Moving to a new country has many challenges and many rewards. Newcomers to Canada bring a variety of stories and experiences to share; each of them unique. This section provides information and resource links about immigration status, language skills, credentials recognition and credit history. In 2010, about 5.8% of immigrants who had been in Canada for 10 to 30 years owned a private incorporated company with employees compared to 4.8% of Canadian-born. Also, about 10.8% of longer-term immigrants were self-employed and owned unincorporated businesses compared to 7.5% of Canadian-born. Source: Statistics Canada.
Your Language Skills
It is very important to be proficient in at least one of Canada’s official languages. If English or French is not your first language, taking language training can help improve your skills. In Saskatchewan, being proficient in English increases your chances at success. Having good English skills will help you communicate with your customers, employees, and suppliers, as well as arrange business deals or contracts.
There are several ways to assess language skills in Canada. The Canadian Language Benchmarks (CLB) are one way to measure language proficiency in listening, speaking, reading, and writing. Permanent residents and Canadian citizens living in Saskatchewan can go to a Language Assessment and Referral Centre for an official CLB assessment.
Other language assessments include the TOEFL, IELTS and CELPIP. These exams may cost money.
Rate and Develop Your Language Skills
Find out your unofficial CLB score using the online CLB Assessment and write down your unofficial score: __ A score of 4 is recommended as a minimum for work in Saskatchewan. 7
Find resources and locations to upgrade your language skills on the Government of Saskatchewan’s Language Training webpage.
What kind of business do you wish to operate? Certain types of businesses must have a provincial license and meet professional standards. Professional services such as accounting, engineering, medicine, teaching, and law are provincially licensed and have professional standards. You may have to go through the foreign credentials recognition process if you want to start one of these types of businesses. Foreign credentials can show if you meet the minimum professional standards.
If you plan to offer a service that requires a professional license, it will be necessary to contact the professional association or regulatory body responsible for that profession. Depending on your occupation, you may need to meet certain requirements before going into that business.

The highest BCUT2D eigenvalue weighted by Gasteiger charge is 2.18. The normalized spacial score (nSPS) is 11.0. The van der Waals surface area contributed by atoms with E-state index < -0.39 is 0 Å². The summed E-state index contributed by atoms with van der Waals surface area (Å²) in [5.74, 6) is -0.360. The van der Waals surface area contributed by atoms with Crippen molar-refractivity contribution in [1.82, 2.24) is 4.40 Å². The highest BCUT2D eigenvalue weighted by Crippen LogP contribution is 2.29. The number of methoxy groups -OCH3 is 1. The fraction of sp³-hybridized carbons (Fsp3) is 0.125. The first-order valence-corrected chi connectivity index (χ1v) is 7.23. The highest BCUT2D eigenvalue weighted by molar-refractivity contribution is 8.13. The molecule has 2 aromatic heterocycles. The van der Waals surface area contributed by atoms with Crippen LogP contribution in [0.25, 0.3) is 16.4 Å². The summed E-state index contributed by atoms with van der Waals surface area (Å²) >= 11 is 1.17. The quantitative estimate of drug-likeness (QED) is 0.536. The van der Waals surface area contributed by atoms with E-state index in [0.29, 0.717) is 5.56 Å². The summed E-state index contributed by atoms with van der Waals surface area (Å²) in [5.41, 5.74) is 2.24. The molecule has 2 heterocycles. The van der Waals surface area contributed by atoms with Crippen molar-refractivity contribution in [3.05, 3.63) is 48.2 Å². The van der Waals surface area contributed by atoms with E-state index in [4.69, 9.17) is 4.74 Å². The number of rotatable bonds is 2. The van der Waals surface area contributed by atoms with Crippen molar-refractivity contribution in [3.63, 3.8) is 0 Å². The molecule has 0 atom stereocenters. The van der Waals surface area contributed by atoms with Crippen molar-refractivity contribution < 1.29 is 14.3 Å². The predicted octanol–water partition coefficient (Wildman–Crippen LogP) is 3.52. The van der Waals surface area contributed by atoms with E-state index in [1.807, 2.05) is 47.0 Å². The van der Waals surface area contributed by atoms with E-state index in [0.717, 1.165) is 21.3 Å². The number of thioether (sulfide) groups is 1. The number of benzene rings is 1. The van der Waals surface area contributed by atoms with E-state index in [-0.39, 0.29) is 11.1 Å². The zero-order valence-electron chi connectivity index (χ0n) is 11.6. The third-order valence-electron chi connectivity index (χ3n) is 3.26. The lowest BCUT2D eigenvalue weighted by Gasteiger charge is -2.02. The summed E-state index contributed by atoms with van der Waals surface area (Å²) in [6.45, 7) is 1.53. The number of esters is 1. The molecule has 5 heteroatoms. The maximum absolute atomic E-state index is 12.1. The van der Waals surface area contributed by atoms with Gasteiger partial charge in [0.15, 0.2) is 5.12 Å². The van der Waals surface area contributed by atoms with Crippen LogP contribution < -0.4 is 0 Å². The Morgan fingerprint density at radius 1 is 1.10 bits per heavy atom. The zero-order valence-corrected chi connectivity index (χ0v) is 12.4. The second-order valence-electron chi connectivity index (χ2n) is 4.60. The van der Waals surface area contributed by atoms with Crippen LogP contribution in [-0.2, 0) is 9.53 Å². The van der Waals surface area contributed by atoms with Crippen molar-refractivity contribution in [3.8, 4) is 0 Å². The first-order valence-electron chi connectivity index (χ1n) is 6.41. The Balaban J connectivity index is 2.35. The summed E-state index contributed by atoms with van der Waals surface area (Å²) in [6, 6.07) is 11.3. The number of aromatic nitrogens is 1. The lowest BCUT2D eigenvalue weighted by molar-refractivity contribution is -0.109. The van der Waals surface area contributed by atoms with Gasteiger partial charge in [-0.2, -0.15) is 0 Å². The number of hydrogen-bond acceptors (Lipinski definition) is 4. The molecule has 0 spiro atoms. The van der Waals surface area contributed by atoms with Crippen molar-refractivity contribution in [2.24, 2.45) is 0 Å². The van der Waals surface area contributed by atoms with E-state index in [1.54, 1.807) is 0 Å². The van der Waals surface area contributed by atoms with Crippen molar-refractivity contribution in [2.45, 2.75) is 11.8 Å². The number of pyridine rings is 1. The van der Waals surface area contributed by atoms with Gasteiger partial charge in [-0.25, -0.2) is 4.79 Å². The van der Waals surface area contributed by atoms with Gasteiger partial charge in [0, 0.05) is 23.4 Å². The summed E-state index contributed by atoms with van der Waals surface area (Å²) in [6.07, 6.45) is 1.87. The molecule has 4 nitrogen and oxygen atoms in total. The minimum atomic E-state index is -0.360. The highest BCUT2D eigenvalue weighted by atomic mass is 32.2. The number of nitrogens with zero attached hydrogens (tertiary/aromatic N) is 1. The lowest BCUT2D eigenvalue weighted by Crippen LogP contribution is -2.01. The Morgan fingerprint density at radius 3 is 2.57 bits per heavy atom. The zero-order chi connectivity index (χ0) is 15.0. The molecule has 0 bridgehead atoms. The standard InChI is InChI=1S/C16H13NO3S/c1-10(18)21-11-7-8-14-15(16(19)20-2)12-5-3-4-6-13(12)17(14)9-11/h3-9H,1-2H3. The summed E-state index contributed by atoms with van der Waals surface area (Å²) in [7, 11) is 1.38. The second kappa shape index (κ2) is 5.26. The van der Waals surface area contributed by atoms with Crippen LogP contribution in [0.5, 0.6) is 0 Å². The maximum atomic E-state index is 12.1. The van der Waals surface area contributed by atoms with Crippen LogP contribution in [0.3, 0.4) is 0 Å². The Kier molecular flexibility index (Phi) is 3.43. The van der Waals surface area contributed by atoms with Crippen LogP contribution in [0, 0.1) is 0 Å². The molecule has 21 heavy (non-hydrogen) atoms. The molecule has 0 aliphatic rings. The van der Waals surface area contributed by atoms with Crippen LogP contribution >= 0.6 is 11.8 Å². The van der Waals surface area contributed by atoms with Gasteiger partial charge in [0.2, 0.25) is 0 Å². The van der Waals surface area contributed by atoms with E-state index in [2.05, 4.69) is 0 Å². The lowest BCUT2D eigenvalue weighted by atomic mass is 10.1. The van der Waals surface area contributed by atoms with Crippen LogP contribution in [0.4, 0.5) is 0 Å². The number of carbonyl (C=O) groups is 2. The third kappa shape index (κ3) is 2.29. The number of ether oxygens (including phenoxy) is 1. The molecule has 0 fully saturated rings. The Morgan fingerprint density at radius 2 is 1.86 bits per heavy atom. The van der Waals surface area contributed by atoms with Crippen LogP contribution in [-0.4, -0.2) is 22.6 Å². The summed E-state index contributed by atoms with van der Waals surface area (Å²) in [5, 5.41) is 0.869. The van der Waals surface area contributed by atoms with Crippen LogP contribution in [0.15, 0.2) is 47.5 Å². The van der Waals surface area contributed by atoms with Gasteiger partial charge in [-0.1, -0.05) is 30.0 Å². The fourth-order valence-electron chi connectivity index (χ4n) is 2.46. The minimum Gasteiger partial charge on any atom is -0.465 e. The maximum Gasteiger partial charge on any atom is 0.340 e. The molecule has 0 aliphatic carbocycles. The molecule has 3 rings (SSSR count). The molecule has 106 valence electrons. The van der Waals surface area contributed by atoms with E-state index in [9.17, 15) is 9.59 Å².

Be sure to start the accreditation process as soon as possible! Depending on your profession, it could take quite some time to complete this step. You may want to contact the professional association that acts as a licensing body for your profession. A list of some of the most common professional associations can be found on this Saskatchewan Government website.
Determine if Your Occupation Requires a Special License
Use this Foreign Credential Recognition in Canada tool. If you do not have a professional license, you can still run a business if you employ licensed individuals to do the work. In this case, your role is limited to management.
Learn more about having your credentials assessed through the Government of Canada website. Contact the Association of Translators and Interpreters of Saskatchewan (ATIS) for help with document translation.
Establish a Credit History in Canada
You may have saved some cash to start your business, but at some point, you may need to purchase inventory from your suppliers, purchase equipment, host a website or lease space for your business. In many cases your credit will be checked, and you will need to use a Canadian credit card. Banks will review your personal credit history when you apply for small business loans. It is important to have a good personal credit history before you start your business.
Even if you had a very good credit history in your home country, you need to have a Canadian credit history. A Canadian credit history lets financial institutions and other lenders determine if you qualify for credit. Credit history from your home country will not be taken into consideration in Canada.
How You Can Start Building a Good Credit History
- Begin to build your credit history as soon as you arrive in Canada.
- Start small and build carefully.
- Apply to a bank or credit union for a credit card.
- Use the credit card to buy things that will build your credit history. It is best to pay the full monthly amount by the due date to avoid paying high interest fees and keep a good credit history.
- After getting the credit card, you can apply for overdraft protection on your bank accounts and small lines of credit. Be careful with credit. Borrowing fees and interest payments can be high.
Learn more about credit scores and credit reports from Equifax Canada.
Visit your bank and review your credit report with your banker. Your bank can help you get the right financial tools in place to keep a good credit score.